finally became extinct. f Several of these also bore the name 
Richard, but no relationship seems traceable between them 
and the Everards of Much Waltham, in Essex. 

In 1725, Governor George Burrington, who had made 
things a trifle too hot for his adversaries in North Carolina, 
was removed from office by the Lords Proprietors. There- 
upon a memorial was presented by Sir Richard Everard, of 
Essex, asking that he might be appointed to the vacancy. 
This request being granted, he set out for America, and on 
the 17th of July was sworn in, before the Provincial Council 
at Edenton, as governor, captain general, admiral, and com- 
mander-in-chief of the colony."J 

On the 1st of November, 1725, the Assembly of the Pro- 
vince met at Edenton, and was prorogued by Governor Ev- 

* Vol. I, 196. 

t Burke's Extinct and Dormant Baronetage (1844 edition), p. 604. 

I Colonial Records of North Carolina, II, 559, 556. 




erard until April, in the following year. Upon inquiry from 
the burgesses, as to his reason for such a course. Sir Richard 
refused to discuss the question; and replied that, since they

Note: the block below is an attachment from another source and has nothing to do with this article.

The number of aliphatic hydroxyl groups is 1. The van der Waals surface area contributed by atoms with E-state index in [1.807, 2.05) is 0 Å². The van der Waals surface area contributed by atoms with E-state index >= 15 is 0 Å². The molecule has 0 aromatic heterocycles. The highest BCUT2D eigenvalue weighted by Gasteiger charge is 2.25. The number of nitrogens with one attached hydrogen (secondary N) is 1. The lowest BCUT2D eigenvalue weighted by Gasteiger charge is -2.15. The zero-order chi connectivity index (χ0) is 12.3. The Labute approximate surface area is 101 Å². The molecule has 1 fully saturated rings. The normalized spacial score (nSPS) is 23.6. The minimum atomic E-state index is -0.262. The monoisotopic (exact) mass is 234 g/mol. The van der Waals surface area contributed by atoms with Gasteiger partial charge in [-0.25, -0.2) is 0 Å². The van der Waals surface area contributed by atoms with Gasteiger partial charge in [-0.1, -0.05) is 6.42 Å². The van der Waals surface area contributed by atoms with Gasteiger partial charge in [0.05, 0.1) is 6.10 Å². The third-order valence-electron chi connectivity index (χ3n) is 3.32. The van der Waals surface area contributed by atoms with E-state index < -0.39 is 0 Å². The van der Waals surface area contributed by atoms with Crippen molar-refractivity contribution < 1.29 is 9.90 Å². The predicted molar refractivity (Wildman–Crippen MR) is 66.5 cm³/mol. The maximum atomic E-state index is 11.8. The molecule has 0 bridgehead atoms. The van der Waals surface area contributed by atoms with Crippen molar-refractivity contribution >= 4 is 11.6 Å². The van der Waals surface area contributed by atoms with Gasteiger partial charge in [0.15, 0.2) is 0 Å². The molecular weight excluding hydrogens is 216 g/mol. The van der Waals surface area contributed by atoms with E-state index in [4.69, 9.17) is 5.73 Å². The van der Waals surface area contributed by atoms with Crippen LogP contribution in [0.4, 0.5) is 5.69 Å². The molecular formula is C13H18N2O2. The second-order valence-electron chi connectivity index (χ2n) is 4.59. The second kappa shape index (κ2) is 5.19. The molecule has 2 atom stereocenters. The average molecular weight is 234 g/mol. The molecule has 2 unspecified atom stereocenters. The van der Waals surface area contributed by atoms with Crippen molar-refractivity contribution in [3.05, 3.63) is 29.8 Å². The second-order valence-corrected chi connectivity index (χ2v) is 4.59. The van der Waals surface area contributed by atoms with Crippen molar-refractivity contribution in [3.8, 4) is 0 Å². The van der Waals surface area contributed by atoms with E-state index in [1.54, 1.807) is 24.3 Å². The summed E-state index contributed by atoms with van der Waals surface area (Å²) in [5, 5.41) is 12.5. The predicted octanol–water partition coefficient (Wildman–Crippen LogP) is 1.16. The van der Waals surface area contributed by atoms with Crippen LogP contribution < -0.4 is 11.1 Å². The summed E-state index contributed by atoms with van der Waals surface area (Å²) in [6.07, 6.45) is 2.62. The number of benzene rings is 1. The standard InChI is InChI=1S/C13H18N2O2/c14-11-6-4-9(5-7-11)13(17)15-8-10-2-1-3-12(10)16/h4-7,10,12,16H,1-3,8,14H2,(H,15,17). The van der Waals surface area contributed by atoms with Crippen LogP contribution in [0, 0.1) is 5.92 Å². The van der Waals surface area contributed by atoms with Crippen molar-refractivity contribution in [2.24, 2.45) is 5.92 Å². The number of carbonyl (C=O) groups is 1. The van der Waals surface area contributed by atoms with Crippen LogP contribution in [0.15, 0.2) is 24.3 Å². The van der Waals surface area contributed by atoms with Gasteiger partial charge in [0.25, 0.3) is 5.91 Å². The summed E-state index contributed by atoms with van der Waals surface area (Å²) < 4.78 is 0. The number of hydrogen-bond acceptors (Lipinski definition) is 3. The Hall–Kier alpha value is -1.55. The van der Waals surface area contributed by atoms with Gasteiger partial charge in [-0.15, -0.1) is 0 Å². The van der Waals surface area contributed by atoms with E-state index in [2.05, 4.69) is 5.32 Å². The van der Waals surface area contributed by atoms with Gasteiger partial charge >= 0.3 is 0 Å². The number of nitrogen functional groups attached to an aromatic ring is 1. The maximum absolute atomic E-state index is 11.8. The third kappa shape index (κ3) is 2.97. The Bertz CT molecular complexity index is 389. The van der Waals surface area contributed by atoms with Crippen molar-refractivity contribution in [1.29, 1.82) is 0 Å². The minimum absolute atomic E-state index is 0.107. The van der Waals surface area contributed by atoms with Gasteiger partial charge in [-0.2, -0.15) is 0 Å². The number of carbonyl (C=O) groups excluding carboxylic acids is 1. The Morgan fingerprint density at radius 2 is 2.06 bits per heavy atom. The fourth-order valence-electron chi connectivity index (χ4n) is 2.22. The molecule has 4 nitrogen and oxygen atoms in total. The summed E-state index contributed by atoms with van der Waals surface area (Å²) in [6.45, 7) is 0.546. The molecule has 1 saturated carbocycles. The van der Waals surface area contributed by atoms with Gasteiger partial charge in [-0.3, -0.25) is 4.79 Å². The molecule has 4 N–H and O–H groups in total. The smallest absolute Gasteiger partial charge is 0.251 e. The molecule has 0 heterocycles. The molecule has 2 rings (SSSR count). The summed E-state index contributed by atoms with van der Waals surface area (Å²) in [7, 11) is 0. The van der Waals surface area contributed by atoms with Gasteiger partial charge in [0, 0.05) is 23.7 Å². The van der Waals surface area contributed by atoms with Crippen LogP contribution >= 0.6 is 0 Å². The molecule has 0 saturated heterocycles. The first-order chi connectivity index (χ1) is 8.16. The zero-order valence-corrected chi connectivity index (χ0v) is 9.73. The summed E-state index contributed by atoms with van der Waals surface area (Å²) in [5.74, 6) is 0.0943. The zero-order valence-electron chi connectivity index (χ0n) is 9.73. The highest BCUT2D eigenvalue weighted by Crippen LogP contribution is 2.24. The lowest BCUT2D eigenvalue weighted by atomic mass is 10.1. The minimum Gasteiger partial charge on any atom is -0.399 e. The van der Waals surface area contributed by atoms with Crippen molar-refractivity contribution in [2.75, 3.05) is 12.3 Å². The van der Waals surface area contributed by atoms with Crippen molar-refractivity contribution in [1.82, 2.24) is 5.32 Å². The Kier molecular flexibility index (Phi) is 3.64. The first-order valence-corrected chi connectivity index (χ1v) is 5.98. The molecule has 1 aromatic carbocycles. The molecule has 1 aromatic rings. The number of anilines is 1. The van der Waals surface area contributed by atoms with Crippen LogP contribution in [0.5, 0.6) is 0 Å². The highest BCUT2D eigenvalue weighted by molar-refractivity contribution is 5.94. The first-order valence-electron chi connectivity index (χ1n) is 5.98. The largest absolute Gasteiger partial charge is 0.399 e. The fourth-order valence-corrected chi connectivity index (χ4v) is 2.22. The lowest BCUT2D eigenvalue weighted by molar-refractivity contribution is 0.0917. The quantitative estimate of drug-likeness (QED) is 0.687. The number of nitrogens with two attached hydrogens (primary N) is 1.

had seen fit to dispute his authority, he would stand by the 
decision. It was thereupon unanimously resolved, by the 
members of the Assembly, that their pretended prorogation 
was illegal, contrary to the laws of the province, and an in- 
fringement upon the liberties of the people. It was further 
resolved that, at its next meeting, the House would proceed 
to no further business until the privileges, then withheld, 
were restored and confirmed. The Assembly further pro- 
ceeded to make itself pleasant by sending a memorial to the 
Lords Proprietors, wherein the loss of Burrington was 
greatly deplored and deep concern expressed at the prospect 
of so vile an administration from the new Governor, who was 
declared to be entirely influenced by a few irreligious persons 
of immoral character.* 

Soon after this Sir Richard became involved in a dispute 
with the Rev. Thomas Bailey, on account of some praise be-